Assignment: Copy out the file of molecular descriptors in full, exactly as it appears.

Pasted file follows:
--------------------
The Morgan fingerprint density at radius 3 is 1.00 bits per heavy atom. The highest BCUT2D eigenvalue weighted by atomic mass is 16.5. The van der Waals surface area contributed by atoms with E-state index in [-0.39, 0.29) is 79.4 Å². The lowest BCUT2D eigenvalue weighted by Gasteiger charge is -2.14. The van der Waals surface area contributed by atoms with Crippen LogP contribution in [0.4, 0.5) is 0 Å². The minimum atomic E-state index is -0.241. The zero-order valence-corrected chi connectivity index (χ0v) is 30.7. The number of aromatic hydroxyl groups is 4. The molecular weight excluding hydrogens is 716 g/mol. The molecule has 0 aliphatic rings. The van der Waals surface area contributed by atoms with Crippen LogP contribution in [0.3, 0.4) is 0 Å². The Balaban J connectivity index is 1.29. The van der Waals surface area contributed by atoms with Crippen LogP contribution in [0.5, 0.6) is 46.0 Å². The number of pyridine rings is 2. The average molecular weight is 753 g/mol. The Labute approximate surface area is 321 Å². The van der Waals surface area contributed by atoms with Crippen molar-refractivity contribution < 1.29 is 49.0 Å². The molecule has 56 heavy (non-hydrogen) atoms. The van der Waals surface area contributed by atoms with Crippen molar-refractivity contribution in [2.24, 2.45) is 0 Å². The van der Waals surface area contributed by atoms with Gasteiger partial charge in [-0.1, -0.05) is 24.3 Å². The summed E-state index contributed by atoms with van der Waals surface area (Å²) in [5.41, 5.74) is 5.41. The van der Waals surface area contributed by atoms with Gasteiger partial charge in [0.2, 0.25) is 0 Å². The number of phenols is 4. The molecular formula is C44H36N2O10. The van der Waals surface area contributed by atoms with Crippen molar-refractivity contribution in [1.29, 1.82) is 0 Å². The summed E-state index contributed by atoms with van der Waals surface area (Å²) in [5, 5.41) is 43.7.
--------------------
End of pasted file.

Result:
The Morgan fingerprint density at radius 3 is 1.00 bits per heavy atom. The highest BCUT2D eigenvalue weighted by atomic mass is 16.5. The van der Waals surface area contributed by atoms with E-state index in [-0.39, 0.29) is 79.4 Å². The lowest BCUT2D eigenvalue weighted by Gasteiger charge is -2.14. The van der Waals surface area contributed by atoms with Crippen LogP contribution in [0.4, 0.5) is 0 Å². The minimum atomic E-state index is -0.241. The zero-order valence-corrected chi connectivity index (χ0v) is 30.7. The number of aromatic hydroxyl groups is 4. The molecular weight excluding hydrogens is 716 g/mol. The molecule has 0 aliphatic rings. The van der Waals surface area contributed by atoms with Crippen LogP contribution in [0.3, 0.4) is 0 Å². The Balaban J connectivity index is 1.29. The van der Waals surface area contributed by atoms with Crippen LogP contribution in [0.5, 0.6) is 46.0 Å². The number of pyridine rings is 2. The average molecular weight is 753 g/mol. The Labute approximate surface area is 321 Å². The van der Waals surface area contributed by atoms with Crippen molar-refractivity contribution < 1.29 is 49.0 Å². The molecule has 56 heavy (non-hydrogen) atoms. The van der Waals surface area contributed by atoms with Crippen molar-refractivity contribution in [2.24, 2.45) is 0 Å². The van der Waals surface area contributed by atoms with Gasteiger partial charge in [-0.1, -0.05) is 24.3 Å². The summed E-state index contributed by atoms with van der Waals surface area (Å²) in [5.41, 5.74) is 5.41. The van der Waals surface area contributed by atoms with Gasteiger partial charge in [0.2, 0.25) is 0 Å². The number of phenols is 4. The molecular formula is C44H36N2O10. The van der Waals surface area contributed by atoms with Crippen molar-refractivity contribution in [1.29, 1.82) is 0 Å². The summed E-state index contributed by atoms with van der Waals surface area (Å²) in [5, 5.41) is 43.7.